by Caitlyn Stace
Pretty much everything about being pregnant is intimidating the first time out, but nothing is quite so intimidating, in quite the same way, as the baby stuff. Strollers, car seats, slings, carriers, bottles, nipples, blankets, bears, lotions, and, dare we mention rectal thermometers!
The rounder a newly-pregnant woman gets, the more she starts observing the Stuff other mothers have, and the seemingly impossible tasks she performs with her stuff.
Just what exactly do new mothers really need? And here's the mercenary question we all asked when we saw the price tags -- how much can we expect other people to buy for us?
When first pregnant, the very idea of a baby registry seems like the worst sort of commercialized greed. It's one thing for a wedding when you're choosing china and linens. It's something else to register for bottles, lotions and -- oh the gluttony! -- car seats and travel systems.
But once you're in the baby scene, you can learn to love the baby registry. They're indispensable. In today's culture, product choice reflects personal parenting choices. For instance, a mother who is committed to nursing will pick a bottle system that will present the least risk to her nursing efforts while still providing a backup. This is the bottle she wants to use, and she probably only wants a few of them. Buying her bottles of other varieties is a waste. If her registry shows only four of one type of bottle, and all have been purchased, then bottles are not something this new mother needs.
National baby registries are also great in this disparate culture where it is possible that some of your closest family and friends don't live near enough to you to attend a shower or to come and see you in person. This allows them to pick something they know you would like and to have the shop's help in shipping it to you.
There are two modes of thinking regarding the shower invitations. One compromise is to not include the information in the invitation, but to be sure to mention it on the phone when guests RSVP'd. If you know your friends and family won't mind, no harm in mentioning where you're registered. It really depends on your situation.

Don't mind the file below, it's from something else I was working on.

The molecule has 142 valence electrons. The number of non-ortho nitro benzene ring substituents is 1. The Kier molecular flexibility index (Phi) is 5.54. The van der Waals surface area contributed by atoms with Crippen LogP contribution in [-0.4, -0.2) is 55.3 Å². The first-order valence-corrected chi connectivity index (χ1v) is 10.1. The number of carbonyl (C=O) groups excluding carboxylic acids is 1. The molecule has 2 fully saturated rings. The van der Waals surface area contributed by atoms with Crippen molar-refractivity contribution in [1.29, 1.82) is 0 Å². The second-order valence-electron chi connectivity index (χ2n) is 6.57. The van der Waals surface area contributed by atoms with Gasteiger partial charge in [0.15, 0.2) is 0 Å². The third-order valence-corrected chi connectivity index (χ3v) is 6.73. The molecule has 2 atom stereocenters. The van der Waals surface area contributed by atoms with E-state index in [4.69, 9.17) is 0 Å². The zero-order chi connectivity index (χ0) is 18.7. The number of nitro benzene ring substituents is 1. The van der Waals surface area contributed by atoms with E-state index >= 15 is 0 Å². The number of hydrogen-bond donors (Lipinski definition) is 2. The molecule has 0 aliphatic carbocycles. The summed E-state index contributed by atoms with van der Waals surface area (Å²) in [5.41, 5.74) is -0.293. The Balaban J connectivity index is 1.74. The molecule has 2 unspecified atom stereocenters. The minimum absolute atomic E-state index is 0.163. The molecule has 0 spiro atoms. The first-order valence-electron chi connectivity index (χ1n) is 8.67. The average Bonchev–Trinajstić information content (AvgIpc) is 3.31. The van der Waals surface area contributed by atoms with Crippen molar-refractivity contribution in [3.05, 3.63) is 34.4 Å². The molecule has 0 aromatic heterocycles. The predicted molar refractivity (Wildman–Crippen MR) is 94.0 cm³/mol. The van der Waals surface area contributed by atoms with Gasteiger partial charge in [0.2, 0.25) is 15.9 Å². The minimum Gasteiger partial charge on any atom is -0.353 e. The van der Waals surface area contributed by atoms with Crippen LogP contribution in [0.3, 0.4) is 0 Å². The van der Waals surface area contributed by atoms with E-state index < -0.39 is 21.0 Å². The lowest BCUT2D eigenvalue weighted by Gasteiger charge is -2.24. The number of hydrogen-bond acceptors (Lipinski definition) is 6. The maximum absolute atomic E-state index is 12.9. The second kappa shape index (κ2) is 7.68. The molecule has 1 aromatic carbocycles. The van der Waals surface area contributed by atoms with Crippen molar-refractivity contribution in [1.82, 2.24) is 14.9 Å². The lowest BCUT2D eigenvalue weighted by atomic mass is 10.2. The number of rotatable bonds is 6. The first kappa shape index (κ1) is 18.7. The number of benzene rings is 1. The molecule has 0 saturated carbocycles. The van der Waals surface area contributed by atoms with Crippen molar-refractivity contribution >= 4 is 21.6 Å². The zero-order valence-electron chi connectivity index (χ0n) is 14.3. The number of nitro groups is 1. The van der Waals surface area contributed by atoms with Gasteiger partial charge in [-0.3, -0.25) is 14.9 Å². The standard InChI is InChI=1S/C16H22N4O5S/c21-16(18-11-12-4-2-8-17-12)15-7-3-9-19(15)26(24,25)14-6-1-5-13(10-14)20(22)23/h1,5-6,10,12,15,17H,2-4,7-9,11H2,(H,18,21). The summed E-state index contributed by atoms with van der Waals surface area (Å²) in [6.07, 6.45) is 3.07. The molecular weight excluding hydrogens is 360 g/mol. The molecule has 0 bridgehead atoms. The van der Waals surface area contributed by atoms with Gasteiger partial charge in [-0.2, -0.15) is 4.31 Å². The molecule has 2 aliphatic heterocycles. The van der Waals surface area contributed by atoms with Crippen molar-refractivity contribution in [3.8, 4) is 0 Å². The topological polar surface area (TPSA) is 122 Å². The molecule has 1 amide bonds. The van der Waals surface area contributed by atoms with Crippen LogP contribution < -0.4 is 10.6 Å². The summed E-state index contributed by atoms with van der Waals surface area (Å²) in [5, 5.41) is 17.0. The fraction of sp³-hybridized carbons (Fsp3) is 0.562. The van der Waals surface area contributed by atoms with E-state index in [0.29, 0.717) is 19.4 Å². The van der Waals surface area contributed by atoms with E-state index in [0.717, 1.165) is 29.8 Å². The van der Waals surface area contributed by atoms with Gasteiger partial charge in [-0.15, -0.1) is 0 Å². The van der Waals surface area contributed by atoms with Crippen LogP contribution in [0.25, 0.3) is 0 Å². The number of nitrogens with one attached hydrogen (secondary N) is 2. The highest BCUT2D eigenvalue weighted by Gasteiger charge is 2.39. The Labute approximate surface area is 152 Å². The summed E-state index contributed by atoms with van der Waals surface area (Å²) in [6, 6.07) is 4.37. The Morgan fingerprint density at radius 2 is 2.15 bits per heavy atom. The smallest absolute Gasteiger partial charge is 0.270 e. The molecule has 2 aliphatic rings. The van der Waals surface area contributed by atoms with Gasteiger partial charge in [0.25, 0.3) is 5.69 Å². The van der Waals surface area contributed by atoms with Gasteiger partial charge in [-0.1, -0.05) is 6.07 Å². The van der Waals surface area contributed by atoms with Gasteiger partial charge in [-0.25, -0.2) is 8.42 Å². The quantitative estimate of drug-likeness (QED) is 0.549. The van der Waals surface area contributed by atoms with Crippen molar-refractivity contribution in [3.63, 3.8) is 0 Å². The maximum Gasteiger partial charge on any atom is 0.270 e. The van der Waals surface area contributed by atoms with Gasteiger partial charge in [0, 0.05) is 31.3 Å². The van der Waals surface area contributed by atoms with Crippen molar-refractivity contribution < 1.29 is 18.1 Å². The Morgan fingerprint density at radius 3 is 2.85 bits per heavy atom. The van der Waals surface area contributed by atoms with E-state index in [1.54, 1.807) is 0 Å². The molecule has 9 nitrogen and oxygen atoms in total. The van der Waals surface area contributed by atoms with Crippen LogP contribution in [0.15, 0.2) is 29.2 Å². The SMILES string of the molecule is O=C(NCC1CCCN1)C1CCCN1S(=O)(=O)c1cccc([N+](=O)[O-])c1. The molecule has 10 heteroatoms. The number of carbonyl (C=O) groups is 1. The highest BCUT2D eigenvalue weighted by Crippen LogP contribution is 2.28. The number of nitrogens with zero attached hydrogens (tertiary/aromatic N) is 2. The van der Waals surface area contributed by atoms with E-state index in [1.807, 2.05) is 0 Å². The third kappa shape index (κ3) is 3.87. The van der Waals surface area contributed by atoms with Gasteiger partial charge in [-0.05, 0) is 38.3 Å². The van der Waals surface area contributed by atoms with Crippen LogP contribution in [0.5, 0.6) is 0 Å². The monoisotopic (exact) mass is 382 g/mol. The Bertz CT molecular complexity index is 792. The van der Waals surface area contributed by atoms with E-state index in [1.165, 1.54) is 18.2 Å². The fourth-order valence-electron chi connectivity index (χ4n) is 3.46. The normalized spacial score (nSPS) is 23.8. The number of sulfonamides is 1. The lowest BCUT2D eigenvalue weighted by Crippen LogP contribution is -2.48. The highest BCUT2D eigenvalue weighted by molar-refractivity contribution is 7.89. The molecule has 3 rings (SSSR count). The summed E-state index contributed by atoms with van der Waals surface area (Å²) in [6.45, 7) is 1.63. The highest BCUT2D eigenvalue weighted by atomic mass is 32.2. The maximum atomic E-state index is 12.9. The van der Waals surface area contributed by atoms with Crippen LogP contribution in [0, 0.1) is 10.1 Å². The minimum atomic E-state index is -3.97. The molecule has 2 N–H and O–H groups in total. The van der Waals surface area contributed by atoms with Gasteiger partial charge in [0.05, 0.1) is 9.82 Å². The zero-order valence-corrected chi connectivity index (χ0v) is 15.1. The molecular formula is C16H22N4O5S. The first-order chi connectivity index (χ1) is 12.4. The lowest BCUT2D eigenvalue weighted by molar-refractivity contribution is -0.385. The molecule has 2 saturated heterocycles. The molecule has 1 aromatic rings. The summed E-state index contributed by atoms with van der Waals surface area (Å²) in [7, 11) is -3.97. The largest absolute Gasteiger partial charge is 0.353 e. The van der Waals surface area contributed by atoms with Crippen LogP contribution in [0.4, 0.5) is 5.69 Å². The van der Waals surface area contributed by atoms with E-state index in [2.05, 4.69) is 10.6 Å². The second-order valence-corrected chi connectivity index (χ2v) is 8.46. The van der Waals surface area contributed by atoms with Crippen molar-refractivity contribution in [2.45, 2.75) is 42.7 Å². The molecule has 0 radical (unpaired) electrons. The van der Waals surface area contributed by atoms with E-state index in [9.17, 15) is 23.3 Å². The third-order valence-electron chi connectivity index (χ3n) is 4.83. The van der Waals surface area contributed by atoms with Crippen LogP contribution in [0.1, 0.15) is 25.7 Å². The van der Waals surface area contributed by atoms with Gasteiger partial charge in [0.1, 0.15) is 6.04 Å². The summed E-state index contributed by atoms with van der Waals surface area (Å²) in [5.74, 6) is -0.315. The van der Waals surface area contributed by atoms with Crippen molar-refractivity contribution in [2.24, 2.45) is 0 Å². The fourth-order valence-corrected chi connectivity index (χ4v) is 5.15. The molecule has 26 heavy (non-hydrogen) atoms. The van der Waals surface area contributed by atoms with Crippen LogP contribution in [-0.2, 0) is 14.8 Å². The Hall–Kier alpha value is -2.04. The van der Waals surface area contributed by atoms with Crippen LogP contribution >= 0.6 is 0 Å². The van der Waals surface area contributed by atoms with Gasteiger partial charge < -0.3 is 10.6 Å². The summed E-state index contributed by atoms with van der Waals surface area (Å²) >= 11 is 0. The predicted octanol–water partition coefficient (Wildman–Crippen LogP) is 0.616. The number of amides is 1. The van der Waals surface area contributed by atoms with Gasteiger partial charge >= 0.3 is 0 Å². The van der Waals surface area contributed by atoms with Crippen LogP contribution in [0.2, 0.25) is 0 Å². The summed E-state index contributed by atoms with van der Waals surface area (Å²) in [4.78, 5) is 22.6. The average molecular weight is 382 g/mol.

The most important thing to remember about your baby registry is that it's a wish list whose purpose is to help out people who want to help you. No one is obligated to buy you anything, and certainly not off the registry.
Frequently, people ignore the registry all together and select things for you that they themselves liked. Gifts of books loved by others' children, gizmos and gadgets one mother found indispensable, or the umpteenth teddy bear are all gifts of love and generosity to your child and should be appreciated. Remember to write your thank you notes!
It's fun and intensely overwhelming to wander around the baby superstore planning the perfect, dreamy nursery and assembling the right arsenal of baby gear to get you through any situation. But most mothers are on a budget, and it's smart to plan out what you really do need and how to maximize your dollar.
Certain gizmos like car seats are worth investing some real money into. Other gizmos like wipes-warmers, changing tables, fancy bassinets are not. Here is a list of basic items you need, and tips on how to maximize your dollars:
One of the things that makes it hard to plan for a baby is that so much of your gear depends on personal parenting choices. For instance not getting a crib and borrowing a cradle from a family member. This can be the smart choice when you don't know how the sleeping arrangements will turn out.
Keep your options open, borrow what gear you can, and don't spend money on fancy items you might not use. Most babies do need a crib at some point, so that's a good investment. A new crib mattress is necessary and should be firm and fitted exactly to the crib you're purchasing.